Another popular fighter from The Contender franchise, Alfonso Gomez, fought in an eight-rounder against Carson Jones. On the TV show, Gomez was forced to fight two divisions above his natural weight, and he still did remarkably well.  He’s gritty and willing to take one to get one in, but there’s more to him than just guts.  He puts his punches together nicely and, in keeping with his Mexican roots, works a great left hook to the liver.

Gomez was too strong and experienced for the callow Jones, forcing a TKO stoppage at 2:26 of the 8th.  Jones was disgusted with referee Jack Reiss’ hair-trigger decision, and one could argue he should’ve been allowed to finish the fight.  Gomez, now 15-3-2 (6), wasn’t clobbering him with anything major, and the challenger appeared to have his wits about him, but it was an act prompted by the accumulation of punches.  

Even though Gomez always looks soft, even at 151.75, and is not a devastating puncher, he’s an inexorable force. Like a guy who has been in the heater with bigger, faster, stronger men his whole life—which was certainly the case on the TV show. So when he’s in with someone his own size, he’s unimpressed, certain the poor sap will break under his pressure.

Such was the case with the now 12-3-1 (7) Carson, who, while blessed with fast hands and fleet feet, had no idea what was in store for him until it was too late. His limited defense relied mainly on his legs, and Gomez wasted no idea ripping the body.  When Carson became stationary, and trapped on the ropes, Gomez teed off.

The ref might’ve done Jones bigger favor than he can appreciate. He’s only 20 and has a truckload of heart.  If he can get his skills to match his God-given athleticism, he might turn into something good.  Too many fights like this, though, and it’ll be a moot point.   

The broadcast opened with light heavy Otis Griffin winning a humdrum six-round UD—60-53, 59-54, 58-55—over Nelson Zepeda. Griffin improved to 14-1-2 (5) while Zepeda fell to 9-2-1.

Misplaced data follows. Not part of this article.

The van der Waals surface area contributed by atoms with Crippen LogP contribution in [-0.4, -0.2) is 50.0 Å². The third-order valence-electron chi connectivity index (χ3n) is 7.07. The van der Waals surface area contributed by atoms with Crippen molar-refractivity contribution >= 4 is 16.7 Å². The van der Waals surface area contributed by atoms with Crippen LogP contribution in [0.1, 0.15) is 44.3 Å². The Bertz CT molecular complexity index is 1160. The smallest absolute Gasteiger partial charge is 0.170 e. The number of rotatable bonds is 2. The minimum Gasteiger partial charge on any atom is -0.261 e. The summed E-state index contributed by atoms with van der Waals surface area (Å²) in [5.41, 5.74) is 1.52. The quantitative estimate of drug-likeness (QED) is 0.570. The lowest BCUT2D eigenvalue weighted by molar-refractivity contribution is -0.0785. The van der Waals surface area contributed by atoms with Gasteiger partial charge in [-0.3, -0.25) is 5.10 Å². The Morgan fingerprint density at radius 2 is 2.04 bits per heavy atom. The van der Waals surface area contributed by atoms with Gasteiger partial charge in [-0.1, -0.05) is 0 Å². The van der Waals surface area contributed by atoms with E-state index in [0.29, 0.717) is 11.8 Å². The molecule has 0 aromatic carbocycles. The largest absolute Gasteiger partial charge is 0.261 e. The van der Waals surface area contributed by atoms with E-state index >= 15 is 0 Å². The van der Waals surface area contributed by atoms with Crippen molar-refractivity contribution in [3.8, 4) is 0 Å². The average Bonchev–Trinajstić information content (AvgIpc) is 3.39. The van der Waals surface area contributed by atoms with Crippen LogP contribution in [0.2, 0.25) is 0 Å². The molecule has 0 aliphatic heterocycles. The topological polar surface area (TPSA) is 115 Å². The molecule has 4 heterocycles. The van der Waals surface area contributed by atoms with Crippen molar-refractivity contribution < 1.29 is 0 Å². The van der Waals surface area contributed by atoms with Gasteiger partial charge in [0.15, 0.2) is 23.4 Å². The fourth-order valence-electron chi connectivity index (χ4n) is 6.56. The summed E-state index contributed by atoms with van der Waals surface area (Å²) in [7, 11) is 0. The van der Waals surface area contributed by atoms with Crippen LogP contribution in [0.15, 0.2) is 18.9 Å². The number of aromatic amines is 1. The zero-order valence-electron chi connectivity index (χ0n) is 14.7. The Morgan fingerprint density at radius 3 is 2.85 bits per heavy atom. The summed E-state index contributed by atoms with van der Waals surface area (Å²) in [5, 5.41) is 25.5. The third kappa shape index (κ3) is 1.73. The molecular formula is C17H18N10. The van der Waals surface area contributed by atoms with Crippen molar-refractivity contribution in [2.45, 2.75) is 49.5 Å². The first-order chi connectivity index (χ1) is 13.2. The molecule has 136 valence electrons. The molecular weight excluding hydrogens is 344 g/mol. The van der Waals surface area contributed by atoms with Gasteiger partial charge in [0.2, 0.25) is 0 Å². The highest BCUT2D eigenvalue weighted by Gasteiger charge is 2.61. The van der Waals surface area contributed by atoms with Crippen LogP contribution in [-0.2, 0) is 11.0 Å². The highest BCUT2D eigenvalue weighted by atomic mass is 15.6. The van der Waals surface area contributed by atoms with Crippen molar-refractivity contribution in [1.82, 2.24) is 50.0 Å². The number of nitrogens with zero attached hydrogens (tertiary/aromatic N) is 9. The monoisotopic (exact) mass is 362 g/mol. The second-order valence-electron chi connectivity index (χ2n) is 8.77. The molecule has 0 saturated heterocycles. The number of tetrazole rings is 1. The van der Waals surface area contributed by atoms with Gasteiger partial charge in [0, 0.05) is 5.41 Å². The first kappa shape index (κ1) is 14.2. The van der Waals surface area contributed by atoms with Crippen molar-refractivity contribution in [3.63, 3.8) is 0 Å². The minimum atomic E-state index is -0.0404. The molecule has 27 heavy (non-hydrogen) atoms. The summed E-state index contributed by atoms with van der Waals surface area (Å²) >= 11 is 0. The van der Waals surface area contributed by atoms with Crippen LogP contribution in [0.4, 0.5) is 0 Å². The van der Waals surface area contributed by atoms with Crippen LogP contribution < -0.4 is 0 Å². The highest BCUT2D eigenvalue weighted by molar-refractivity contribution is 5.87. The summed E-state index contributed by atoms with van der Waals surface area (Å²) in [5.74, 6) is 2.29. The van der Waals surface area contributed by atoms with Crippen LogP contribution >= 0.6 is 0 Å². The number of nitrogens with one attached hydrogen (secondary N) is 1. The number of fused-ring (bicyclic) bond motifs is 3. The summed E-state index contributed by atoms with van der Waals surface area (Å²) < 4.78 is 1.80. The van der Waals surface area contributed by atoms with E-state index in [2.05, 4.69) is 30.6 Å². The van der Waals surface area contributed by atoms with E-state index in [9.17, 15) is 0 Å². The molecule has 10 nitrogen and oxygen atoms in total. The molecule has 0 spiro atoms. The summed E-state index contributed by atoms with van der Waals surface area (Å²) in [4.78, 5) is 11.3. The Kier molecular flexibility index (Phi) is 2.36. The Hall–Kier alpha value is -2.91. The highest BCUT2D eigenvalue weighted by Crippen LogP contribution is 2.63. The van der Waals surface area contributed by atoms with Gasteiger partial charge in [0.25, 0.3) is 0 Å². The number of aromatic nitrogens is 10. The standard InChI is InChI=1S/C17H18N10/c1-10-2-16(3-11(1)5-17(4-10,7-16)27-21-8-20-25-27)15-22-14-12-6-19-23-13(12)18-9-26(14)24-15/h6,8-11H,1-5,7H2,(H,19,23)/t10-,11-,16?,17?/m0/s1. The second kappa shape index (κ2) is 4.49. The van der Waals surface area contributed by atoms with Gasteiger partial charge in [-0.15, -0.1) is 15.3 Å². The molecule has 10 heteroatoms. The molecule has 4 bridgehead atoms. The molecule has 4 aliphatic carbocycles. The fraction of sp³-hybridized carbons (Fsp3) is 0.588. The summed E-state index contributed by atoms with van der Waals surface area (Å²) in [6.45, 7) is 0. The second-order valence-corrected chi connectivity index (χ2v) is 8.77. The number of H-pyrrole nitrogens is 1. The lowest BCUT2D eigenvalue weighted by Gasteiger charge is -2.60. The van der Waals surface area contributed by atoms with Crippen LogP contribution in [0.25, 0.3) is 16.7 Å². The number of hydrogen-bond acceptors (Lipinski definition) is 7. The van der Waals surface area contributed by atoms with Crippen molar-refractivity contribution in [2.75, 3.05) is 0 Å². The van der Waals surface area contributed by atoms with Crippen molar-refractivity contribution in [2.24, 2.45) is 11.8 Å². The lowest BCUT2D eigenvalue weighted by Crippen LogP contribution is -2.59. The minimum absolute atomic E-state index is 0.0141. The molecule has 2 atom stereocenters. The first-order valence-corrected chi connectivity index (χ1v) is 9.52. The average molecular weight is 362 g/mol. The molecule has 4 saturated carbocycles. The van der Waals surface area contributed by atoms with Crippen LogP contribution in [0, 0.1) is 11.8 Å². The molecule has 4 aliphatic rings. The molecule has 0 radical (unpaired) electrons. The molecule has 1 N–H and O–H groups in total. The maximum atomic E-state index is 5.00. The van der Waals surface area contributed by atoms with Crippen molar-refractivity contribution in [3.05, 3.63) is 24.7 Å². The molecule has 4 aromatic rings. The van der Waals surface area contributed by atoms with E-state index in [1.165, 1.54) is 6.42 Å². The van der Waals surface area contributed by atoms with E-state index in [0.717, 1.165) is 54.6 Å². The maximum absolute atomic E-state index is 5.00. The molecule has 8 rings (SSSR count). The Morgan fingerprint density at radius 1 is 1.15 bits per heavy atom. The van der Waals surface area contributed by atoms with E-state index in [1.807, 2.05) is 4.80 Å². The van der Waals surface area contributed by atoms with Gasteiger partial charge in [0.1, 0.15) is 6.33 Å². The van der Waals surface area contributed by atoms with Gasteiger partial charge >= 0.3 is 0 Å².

Griffin, who uses the alias “Triple OG”—as in, original gangster—is not much of a threat in the ring, in spite of his record, nickname, or the fact he was the winner of the ill-fated Oscar de la Hoya reality show The Next Great Champ. Just as Oscar is no “Sugar” Ray Leonard, Griffin is no Sergio Mora.  No matchmaker in the world is so talented as to make Griffin, or any member of that cast, the next great champof a recognized alphabet soup sanctioning body.

Of the myriad reasons that show stank, the leading contender might be the meager talent it tried to pawn off on us. A former arena league (American) football player, Griffin illustrates how big, armor-plate muscles don’t make a boxer. And how most fine athletes from other sports look ill-suited to the task when they glove-up, struggling to make the transition no matter how hard they try; the craft and sophistication, the science, is almost always absent. Griffin falls into this category.

He started fast and faded in the second-half of the fight. He looks to be in great condition but is extremely tense inside the ropes—an anti-James Toney. The long-armed Zepeda is more fluid, but nothing to write home about; but he’s only 20 to Griffin’s 29.  

With his decent record—don’t ask about the competition—and the politics of boxing working in his favor, Griffin might one day get the chance to prove this naysayer wrong.

Off TV, Leonel Madrigal won a four-rounder via UD over Luis Medina.  And welter Israel Ornelas improved to 6-1-1 in beating (MD 4) Allan Cepedes.